[ExI] De-Orbiting Gold

spike spike66 at att.net
Wed May 30 04:27:53 UTC 2012

... On Behalf Of Kelly Anderson
To: ExI chat list
Subject: Re: [ExI] De-Orbiting Gold

On Mon, May 21, 2012 at 4:48 PM, spike <spike66 at att.net> wrote:
>>...> Thanks Kelly, I didn't explain that very well.  If we go for 
> aerobraking, we are talking about very shallow reentry angles.  That 
> means high uncertainty on the reentry path.  Small uncertainties in 
> atmospheric density mean large uncertainties in landing spot.

>...Ok, that makes more sense. It seems to me that there are two ways to get
down... One, which is what everything I am aware of is to fire the rocket
straight ahead which slows your speed and you drop to earth...


>...Another, which probably isn't used, is to fire the rocket straight up
into space pushing you down but not slowing you...

It isn't used because it doesn't work.  There are orbit sims available
online.  If you find a good one, post the URL.  Playing with those
demonstrates that if you fire your rocket straight up, you don't de-orbit,
you just waste your fuel and get stuck in orbit.

>... I figure that with monkeys in the can, you want to be going as slow as
possible, is that right?

Ja, but it is a tradeoff, as you can find if you fiddle with those online
orbit sims I mentioned above.  The shallow reentry angles require less delta
V and produce lower peak decelerations, but introduce greater risk of
skipping off the atmosphere and landing far from the recovery area.  This
was the biggest danger during the Mercury days.  Gemini and Apollo could be
steered to some extent by an offset CG, but the Mercury astronauts were spam
in a can.  They didn't like that.

 >...So would firing the rocket straight up give you more predictability,
but a hotter entry?...

No, it would probably result in no reentry at all.  It doesn't do what your
intuition tells you it does.

> >...upper atmosphere has waves and surges, like the ocean only thousands
of times bigger.

>...But would it not also be true that the bigger the variability, the less
it would actually impact the orbiting object? If it's thinner, it seems that
it would affect it less, and also be more exposed to solar wind effects,

What I mean is if you look at the atmospheric density in the critical areas
where the most aerobraking is taking place, the variability is a lot higher
than it is down here, where atmospheric density doesn't change all that
much.  If you find a good reentry sim, it might have atmospheric density
uncertainty programmed into it.

>> If the reentry angle is too shallow, the reentry body (RB) might 
> actually start to go back out, a skip-off event a little like a flat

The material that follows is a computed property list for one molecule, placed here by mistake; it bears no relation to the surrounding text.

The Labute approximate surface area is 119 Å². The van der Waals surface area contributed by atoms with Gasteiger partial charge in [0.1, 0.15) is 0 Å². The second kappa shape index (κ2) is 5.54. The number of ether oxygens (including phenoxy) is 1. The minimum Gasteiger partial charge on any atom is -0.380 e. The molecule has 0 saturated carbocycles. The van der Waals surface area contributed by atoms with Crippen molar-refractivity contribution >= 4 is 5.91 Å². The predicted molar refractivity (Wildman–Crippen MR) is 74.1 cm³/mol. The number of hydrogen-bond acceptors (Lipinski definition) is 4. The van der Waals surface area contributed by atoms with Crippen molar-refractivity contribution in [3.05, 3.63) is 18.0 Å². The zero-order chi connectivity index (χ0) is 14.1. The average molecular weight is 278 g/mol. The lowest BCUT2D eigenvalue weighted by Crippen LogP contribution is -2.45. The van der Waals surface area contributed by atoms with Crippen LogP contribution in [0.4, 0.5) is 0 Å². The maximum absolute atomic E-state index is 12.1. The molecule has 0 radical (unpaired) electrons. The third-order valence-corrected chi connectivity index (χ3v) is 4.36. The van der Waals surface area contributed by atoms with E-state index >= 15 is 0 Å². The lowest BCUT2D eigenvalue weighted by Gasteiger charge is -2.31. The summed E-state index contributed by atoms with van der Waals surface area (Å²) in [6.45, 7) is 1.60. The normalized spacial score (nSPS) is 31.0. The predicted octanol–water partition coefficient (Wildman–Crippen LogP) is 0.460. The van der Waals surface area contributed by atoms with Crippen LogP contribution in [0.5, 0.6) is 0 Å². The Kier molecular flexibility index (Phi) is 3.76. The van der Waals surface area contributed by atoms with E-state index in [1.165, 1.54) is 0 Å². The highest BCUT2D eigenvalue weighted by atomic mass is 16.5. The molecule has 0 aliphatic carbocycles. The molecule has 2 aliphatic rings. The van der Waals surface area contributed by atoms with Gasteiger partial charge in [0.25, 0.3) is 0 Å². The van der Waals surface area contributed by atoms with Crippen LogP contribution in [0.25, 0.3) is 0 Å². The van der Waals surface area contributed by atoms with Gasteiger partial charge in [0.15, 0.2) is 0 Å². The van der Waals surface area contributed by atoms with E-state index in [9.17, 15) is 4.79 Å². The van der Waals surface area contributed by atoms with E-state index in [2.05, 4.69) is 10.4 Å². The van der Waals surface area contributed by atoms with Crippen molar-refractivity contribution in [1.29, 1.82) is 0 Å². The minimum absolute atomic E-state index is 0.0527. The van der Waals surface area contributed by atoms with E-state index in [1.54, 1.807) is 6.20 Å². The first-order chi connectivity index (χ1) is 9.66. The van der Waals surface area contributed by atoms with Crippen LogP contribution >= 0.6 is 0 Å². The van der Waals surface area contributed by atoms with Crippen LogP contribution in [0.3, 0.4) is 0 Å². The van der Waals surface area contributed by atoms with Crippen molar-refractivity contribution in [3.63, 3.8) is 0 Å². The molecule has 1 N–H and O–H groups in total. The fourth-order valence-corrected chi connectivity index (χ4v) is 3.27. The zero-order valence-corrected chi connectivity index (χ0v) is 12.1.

> stone skipping off the surface of a lake.

>...I've heard of that. I always figured you had to be going faster than
orbital speed to get this effect...

Orbital speed is quite sufficient to cause that effect if you come in at a
shallow angle.  You need a competent control system to prevent it, for if
you skip off just once, it introduces a great deal of uncertainty in the
landing spot.

>...And again, if you have a transponder in the object, does it matter, so
long as it lands SOMEWHERE in the Pacific ocean?

Sure but the Pacific Ocean is really big.  If your RB lands in international
waters, then whoever gets there first owns that payload.


>...Ok, so there is a balance that has to be reached. What I'm asking is
would that balance be significantly different if apes and fragile equipment
were not on the list of concerns?

I wouldn't think so.  The reentry path you would choose would likely be one
that is survivable by apes.  Reasoning: to get the steeper reentry paths
that result in higher peak Gs would require more delta V to start with,
heavier structure to tolerate the higher heating and higher loads, you would
need a sturdier heavier everything.

Now to your point of using the gold itself as an ablative sacrificial heat
shield, I don't see it.  You need to slow the thing down enough to not have
it vaporize on impact I would think.

That whole task is easy to underestimate.  Consider that once you get your
hunk of gold on board, you need to secure it such that the CG stays in one
spot, you need a thruster system, tanks to hold the fuel, you need actuators
to steer the nozzle, you need a control system to tell the actuators what to
do, you need a gyro of some sort to stabilize the thing, or failing that
some kind of really good thrusters to try to keep it all balanced, you need
an inertial reference system so you know where to point the reentry thrust
nozzle.  It would be possible, but it wouldn't be easy, and all that stuff
would be heavy and costly.

I will leave it at this: if it is feasible to reenter a hunk of gold from
LEO, it has only been recently that it is worth doing, as the price of gold
went crazy.

>> ... all I have seen so far is a number 
> of approaches which will not work for known reasons or are very high risk.

>...High risk? Really, what's the risk? I mean risking a big ball of gold is
clearly a risk, but you would practice with copper or something to get it
right, no?  Kelly

The risk is you would spend all that money to get your reentry system into
orbit, then any number of things might go wrong and you don't get your hunk
of gold back.  Space flight is still hard, even fifty years into it.  It is
still an unforgiving game, still expensive as all get out and still no
economies of scale.  You wouldn’t practice on a hunk of copper, you would
practice on a hunk of gold.  Reasoning: even if your copper reentry scheme
worked, you wouldn't get back a hunk of gold to pay for building and
launching your reentry system.

At this point I am still inclined to think if you had a hunk of gold in
orbit, you would make stuff out of it there, wire, reflectors and such.
Gold has some advantages over other metals for that sort of thing.


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